The 1930 Great Depression involved a larger negative deviation from the peak in the March-quarter 1930 (maximum deviation was -7.6 per cent recorded in the September-quarter 1932 before recovery slowly began).

But the recovery path in the current recession is clearly much slower than the four other major recessions. The maximum deviation in the current episode was 6 per cent (receorded in both the June- and September-quarters 2009).

You can also see that in the previous four episodes, the quarterly real GDP losses relative to the peak quarter ended well before the current episode. In the 1930 and 1979 recessions it took 16 quarters to stop the losses, in the 1973 recession it took 17 quarters, and in the 1990 recesssion it took just 10 quarters.

In the current recession it took 22 quarters and the rebound has been much more subdued.


Current UK growth performance

Stepping into the current period, Eurostat published the latest – National Accounts estimates – for the December-quarter 2014 last week (as noted in my discussion of Greece yesterday).

How did the UK fare relative to the rest of Europe?

The following graph shows the real GDP growth in the December-quarter 2014 as published by Eurostat. The estimates for Luxembourg, Malta and Iceland are the third-quarter 2014 because no data was published for them for the December-quarter.

Grand old Britain is ranked in the middle of the field with Portugal, the Netherlands, Romania, Iceland, and the USA.


It cannot claim that it has to obey fiscal rules imposed by the European Commission because it has its own currency.

It cannot claim that the Eurozone is holding it back – the usual denial – because meany Eurozone nations are performing better than it.

That excuse came up again yesterday in the Guardian article (March 9, 2015) – UK uncertainties are real, but nothing saps confidence like the eurozone.

It wasn’t the Government saying that this time but a British business executive.

Greece should be worried about the Eurozone and its ridiculous constraints but the British economy is able to chart its own course.

It can stimulate domestic demand to the limit of available real resources should its export markets falter (which they have despite the substantial depreciation in the pound since the recession).

So the lacklustre performance is all down to the failure of the British conservative government to manage the economy properly.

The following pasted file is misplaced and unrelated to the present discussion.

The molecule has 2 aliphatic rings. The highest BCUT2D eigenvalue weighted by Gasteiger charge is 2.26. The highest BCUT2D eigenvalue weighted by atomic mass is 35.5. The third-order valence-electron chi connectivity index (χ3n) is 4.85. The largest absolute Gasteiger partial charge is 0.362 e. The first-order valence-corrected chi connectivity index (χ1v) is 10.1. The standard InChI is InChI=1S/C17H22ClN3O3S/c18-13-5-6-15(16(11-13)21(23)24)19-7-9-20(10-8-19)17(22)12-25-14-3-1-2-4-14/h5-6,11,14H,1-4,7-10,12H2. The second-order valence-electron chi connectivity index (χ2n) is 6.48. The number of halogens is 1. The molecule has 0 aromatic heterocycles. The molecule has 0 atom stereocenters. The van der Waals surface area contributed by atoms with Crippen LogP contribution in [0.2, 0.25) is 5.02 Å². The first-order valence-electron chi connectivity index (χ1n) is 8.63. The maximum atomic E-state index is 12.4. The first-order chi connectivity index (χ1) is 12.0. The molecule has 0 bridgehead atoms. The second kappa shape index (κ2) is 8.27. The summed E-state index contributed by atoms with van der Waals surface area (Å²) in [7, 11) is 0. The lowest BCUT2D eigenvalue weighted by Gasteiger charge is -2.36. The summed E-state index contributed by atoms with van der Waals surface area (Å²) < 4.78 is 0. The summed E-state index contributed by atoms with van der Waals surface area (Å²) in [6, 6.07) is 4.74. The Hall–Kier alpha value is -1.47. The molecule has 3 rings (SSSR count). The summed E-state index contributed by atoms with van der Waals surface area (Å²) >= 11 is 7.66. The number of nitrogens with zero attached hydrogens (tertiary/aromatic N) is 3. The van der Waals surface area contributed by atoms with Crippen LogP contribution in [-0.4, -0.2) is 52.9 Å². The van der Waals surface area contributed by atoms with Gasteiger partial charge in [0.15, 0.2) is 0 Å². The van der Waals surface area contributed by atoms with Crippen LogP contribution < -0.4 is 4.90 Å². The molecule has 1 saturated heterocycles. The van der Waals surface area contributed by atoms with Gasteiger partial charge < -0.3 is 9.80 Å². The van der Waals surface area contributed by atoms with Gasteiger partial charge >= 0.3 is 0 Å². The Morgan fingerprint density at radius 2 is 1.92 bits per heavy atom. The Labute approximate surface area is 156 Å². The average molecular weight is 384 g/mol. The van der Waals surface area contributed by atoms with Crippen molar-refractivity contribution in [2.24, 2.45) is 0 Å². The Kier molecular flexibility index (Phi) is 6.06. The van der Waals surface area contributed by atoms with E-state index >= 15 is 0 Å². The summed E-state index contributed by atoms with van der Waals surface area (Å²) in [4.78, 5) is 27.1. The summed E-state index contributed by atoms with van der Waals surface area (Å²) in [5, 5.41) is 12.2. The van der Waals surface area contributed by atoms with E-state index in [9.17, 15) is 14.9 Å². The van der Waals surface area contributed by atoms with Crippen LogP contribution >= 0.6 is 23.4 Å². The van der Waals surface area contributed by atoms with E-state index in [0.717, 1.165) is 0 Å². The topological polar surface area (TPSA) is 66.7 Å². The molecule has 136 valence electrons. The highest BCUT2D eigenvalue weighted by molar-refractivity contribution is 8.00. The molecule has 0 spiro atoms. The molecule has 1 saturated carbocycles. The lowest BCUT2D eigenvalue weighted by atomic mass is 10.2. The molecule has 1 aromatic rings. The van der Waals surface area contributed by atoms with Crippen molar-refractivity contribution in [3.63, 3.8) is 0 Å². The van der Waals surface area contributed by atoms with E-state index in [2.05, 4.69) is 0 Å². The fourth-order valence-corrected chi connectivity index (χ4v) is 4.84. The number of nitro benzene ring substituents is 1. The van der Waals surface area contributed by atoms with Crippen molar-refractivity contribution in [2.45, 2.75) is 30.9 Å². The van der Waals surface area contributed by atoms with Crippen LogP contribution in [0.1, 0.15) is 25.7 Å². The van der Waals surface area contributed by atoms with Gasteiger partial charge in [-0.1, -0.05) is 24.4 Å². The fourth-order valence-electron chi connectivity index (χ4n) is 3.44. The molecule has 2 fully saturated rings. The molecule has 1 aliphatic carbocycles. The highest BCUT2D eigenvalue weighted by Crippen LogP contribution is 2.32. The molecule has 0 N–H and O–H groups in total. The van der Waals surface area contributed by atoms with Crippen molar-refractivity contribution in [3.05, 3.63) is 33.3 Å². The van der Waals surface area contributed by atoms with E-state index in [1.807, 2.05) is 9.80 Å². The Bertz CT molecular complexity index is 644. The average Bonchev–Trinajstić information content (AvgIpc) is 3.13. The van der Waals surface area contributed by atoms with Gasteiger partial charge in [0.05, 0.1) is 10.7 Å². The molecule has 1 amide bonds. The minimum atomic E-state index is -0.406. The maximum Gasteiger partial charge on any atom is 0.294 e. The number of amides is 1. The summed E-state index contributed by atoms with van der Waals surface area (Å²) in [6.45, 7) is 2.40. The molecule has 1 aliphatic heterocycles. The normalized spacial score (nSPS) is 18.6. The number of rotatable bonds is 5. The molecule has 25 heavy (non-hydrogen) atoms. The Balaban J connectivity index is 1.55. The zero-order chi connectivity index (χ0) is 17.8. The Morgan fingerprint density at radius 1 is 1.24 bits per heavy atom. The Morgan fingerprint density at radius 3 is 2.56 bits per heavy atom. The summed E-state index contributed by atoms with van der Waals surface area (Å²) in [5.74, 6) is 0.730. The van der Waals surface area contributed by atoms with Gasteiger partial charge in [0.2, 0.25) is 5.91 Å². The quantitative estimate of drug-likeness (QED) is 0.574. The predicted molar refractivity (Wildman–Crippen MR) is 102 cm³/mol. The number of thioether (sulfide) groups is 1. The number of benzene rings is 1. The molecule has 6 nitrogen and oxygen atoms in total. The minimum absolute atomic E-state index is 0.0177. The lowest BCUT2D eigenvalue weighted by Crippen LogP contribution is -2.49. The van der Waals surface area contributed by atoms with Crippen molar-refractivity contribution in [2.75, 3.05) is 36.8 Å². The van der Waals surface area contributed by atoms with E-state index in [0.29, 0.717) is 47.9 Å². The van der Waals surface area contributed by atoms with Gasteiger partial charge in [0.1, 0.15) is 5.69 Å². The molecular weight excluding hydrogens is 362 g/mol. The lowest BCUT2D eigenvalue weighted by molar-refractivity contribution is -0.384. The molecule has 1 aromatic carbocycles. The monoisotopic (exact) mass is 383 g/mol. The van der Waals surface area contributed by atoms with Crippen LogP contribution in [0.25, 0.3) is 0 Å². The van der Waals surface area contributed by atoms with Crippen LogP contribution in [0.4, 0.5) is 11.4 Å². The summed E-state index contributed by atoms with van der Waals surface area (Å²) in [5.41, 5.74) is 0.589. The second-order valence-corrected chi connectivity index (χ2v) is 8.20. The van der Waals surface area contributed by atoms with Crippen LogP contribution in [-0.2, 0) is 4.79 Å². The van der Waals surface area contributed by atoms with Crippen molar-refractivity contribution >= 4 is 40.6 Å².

It talked it into submission early in its tenure with all the rubbish about public deficits and debt explosions and cannot find its way to increase the discretionary deficit such that growth accelerates and becomes less reliant on further private debt accumulation, which was the problem in the first place.


We will give the last word to David Blanchflower from his Independent Op Ed:

No other Chancellor since records were kept has been so incompetent in extending a recession for so long. It isn’t that the depth of the shock was unprecedented. So the triumphalism over restoring output to its starting level is totally misplaced, especially given that the economy was growing along the typical growth path of 20th-century recoveries when the Coalition inherited it in 2010. I do recall saying in June 2010 “this Budget will kill the recovery stone dead”. And it did. Not since the South Sea Bubble in 1720 has Britain seen such a prolonged recovery.

But the other important point that Blanchflower doesn’t acknowledge (and implicitly denies) is that the only reason there has been any recovery at all is because the British government has not been able to implement the fiscal austerity that it preached in June 2010 just after it was elected.

Had their initial plans been realised, then the fiscal position would have killed the recovery stone dead.

The recovery has been, in fact, a weak Keynesian-style one. It would have been much better if they hadn’t tried to cut the fiscal deficit at all. Then the UK would have enjoyed a much more robust return to economic growth.

That is enough for today!

(c) Copyright 2015 William Mitchell. All Rights Reserved.

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    This Post Has 21 Comments
    1. It’s lacklustre for sure, but it has been employment rich – at least in terms of keeping people off the statistics list.

      The UK didn’t get an unemployment blow out, the participation rate barely changed and the employment level has never been higher – thanks to high net immigration and extended participation of the elderly.

      So it’s been ‘good enough’ for the majority of people, which is all you need to get elected. Hence why the pretenders to the throne is busy aping the same nonsense Cameron and Osborne put out.

      There are still over four million people without work that want it, but they are a small enough and fragmented enough set of people that they can be ignored, if not vilified.

      There’s a definite air of resigned depression around at the moment. Whether that is a function of the state of things or a very grey and dreary winter we shall see.

    2. Kunstler’s Klusterfuck blog today resonates with appropriate derision on the economist’s blind march towards destruction.
      “The whole Zirp and QE game can be boiled down to a basic wish to get something for nothing, that is, prosperity where nothing of value is created”
      It reinforces your view that the ruling class is incompetent, venal and destructive. Not just the conservatives either.

    3. If O&C win the next election, O has promised to implement the austerity plans that he has been unable to so far. That won’t just kill the recovery, it may also kill various public institutions and services stone dead. This is the most dangerous government I have seen in a long while — they are worse than Thatcher.

    4. The conservatives also helped worsen the early 80s recession with monetarist policies that failed and the early 90s where they pegged the pound to the DM and ran up a land price bubble.
      All around, not too competent.